I got up really early on Tuesday morning (was that only yesterday?!?), finished packing, made some sandwiches, gulped a cup of tea and at 5:15 am, as instructed by Roxana, I called a taxi. Thankfully she had given me two numbers to try because no one answered when I called the first one. I told the operator where I was and where I needed to go, picked up my backpack and headed out to street. There was cab pulling up as I did so. It seemed awfully quick so before I got in I asked if he was the one I called. He said he was so I hopped in. He then asked where I was going and radioed in my answer (using a radio that resembled the walkie talkies we took out on duty when I taught in Ottawa). I texted Roxana to let her know I was in a taxi. About ten minutes later, the taxi driver said we had arrived at the place I wanted to be. There were several mini-buses loading up as well as food stalls along the side of the road. I couldn’t seen any sign of a bridge in spite of apparently being at the first bridge on the way to the airport but one of the food ladies told someone else that was where he was so I just waited. A woman approached and asked where I was going (I assume because she wanted to sell me the bus ticket). I explained I was waiting for a friend. Eventually Roxana showed up and apologized. She hadn’t been able to get a taxi via telephone and had to resort to one down in the street. She had a glass of tohorí (the hot, chunky corn drink) and offered me one but I declined.

Around 6:15 am, our ride pulled up. It was the principal of the school in Maragua along with two teachers. The teacher in the front seat has her toddler on her lap. The teachers at the school are all from Sucre. They leave for Maragua early Monday morning and return to Sucre Friday afternoon. With financial help from Japan, a new school was built beside the old school about 5 years ago and some of  the old classrooms have been converted into accommodation for the teachers.

The trip to took a bit over 2 hours. The road started out paved, then paved with stones, then gravel and finally dirt. It was windy and we basically went up and over a mountain. The scenery was gorgeous. We went through a pine forest (apparently a reforestation project), a eucalypt forest and then started down. The earth was amazing colours – red, green, purple, yellow – but I was in the middle of the backseat and couldn’t get any photos.

We arrived in Maragua around 7:40 am and agreed to meet the director in his office at 8 am. (photo) We then headed to the guest house down the road, dropped off our bags and went to find Don Basilio (Don is title of respect), who lives next door and runs it. No one at his house knew where he was so we left a message and headed to school. 


The meeting with the principal went well. He is new to the school and has only been there a few weeks so he didn’t know how the library worked in the past. We set a full staff meeting for 5 pm in the library so that Roxana could do a presentation about the library and help create a library timetable. He also agreed to release the 8 student libraries from their morning classes so they could help us reorganize the library. (There is no librarian in the school libraries. The principal or a teacher holds the key and student libraries staff the library after school.) IMG_8747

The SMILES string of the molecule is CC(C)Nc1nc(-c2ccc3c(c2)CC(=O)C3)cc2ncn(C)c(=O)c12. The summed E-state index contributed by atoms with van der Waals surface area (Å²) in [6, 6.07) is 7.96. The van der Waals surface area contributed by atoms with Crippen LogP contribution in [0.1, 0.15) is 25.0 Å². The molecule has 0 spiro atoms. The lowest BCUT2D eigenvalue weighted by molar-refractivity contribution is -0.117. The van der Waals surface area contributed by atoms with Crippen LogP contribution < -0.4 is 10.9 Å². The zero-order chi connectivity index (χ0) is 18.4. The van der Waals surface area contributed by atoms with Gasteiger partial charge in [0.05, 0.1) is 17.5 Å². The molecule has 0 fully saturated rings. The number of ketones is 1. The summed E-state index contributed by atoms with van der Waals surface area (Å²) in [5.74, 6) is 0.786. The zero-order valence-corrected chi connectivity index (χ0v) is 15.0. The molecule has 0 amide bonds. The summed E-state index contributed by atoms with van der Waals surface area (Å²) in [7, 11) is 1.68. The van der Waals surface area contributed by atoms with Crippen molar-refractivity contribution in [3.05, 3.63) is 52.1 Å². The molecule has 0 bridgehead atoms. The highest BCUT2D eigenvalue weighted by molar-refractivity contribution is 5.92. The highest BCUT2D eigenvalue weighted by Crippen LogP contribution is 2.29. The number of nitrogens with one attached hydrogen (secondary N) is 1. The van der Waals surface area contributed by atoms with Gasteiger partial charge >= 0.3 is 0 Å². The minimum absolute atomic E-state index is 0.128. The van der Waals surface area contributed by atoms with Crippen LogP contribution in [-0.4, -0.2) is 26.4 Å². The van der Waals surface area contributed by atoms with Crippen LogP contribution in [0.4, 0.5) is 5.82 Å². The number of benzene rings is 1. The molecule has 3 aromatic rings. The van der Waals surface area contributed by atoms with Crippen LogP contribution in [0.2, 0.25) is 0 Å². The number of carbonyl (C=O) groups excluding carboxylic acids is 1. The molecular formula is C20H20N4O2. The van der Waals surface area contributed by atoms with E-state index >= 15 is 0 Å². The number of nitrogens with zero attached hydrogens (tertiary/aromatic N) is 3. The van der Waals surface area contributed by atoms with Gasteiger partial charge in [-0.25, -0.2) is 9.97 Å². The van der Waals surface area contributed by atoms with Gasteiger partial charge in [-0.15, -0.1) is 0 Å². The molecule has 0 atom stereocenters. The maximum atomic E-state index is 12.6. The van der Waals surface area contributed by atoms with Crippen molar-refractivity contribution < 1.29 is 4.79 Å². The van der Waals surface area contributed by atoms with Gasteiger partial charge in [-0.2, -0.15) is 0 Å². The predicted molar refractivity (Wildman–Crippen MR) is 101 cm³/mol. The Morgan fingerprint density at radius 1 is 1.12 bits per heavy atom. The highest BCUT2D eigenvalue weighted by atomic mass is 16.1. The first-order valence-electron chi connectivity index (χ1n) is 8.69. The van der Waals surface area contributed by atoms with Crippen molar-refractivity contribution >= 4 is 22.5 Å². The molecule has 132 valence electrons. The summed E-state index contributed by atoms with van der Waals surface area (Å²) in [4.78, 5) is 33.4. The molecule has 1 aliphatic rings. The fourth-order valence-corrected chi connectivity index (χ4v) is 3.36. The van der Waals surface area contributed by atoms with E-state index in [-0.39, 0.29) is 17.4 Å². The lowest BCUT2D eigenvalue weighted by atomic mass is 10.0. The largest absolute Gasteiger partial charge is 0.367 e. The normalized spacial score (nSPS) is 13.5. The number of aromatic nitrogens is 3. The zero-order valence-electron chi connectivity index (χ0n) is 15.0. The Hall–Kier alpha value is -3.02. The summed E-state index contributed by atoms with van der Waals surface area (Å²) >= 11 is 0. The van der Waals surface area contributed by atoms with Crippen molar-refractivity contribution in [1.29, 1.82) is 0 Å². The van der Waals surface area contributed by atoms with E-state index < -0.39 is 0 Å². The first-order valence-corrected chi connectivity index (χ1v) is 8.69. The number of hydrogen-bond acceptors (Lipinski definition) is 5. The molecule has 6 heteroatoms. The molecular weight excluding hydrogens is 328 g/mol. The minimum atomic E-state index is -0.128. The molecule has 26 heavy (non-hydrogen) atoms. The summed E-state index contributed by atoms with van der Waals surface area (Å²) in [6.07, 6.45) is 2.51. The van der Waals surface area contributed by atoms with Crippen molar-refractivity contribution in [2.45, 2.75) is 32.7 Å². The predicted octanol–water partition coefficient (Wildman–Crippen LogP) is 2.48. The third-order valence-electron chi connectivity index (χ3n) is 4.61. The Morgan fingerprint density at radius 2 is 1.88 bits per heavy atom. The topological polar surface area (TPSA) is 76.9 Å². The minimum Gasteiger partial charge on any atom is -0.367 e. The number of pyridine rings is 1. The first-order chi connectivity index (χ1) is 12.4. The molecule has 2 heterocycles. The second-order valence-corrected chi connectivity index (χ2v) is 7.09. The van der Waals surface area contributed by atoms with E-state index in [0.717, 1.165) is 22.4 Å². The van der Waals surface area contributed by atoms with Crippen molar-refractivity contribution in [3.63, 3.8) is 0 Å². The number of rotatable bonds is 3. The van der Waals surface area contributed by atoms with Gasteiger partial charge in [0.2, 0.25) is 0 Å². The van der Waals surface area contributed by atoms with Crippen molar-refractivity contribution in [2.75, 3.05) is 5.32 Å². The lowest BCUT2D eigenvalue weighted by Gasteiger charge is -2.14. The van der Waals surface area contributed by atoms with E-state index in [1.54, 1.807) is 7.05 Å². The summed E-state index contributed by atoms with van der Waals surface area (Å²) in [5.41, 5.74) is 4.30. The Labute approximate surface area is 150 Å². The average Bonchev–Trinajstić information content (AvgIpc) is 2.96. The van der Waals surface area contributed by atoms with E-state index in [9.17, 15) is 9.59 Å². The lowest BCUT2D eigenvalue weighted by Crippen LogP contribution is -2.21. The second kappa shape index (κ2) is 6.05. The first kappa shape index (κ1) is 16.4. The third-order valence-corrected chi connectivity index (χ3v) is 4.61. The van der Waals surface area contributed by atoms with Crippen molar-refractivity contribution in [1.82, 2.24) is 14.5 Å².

There was then a full school assembly which consisted of the student lining up at the flagpole in their classes, one behind the other – both primary and secondary students. A teacher spoke about it being the birthday of Sucre, some students recited poems and other sang. It was hard to hear anyone and the students were fidgety and chatty. 

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After we headed to the library which was in quite a state – dirty, littered and books out of order. With the students, we managed to pull all the books and other materials (games, art supplies, musical instruments etc) off the shelves, rearrange the shelves, clean them, inventory the books and put them back on the shelves. It took all morning and I did have to remind the students at one point that they were there to work not to play the instruments or do puzzles. There was a break at 10:30 am when the students went and had their school breakfast – bread and some white cloudy drink that I didn’t ask about. (I had one of my sandwiches.) At some point, Don Basilio stopped by and gave us the key to the guesthouse.








Around 12 the students left to get their school lunch. Some of the mothers come to cook lunch but the students have to bring their own bowl and spoon – and many seemed to have forgotten their spoon. At 12:30, Roxana and I headed back to the guesthouse to have our lunch. The guesthouse has a “kitchen” with two gas burners at one end and some odd dishes and cutlery.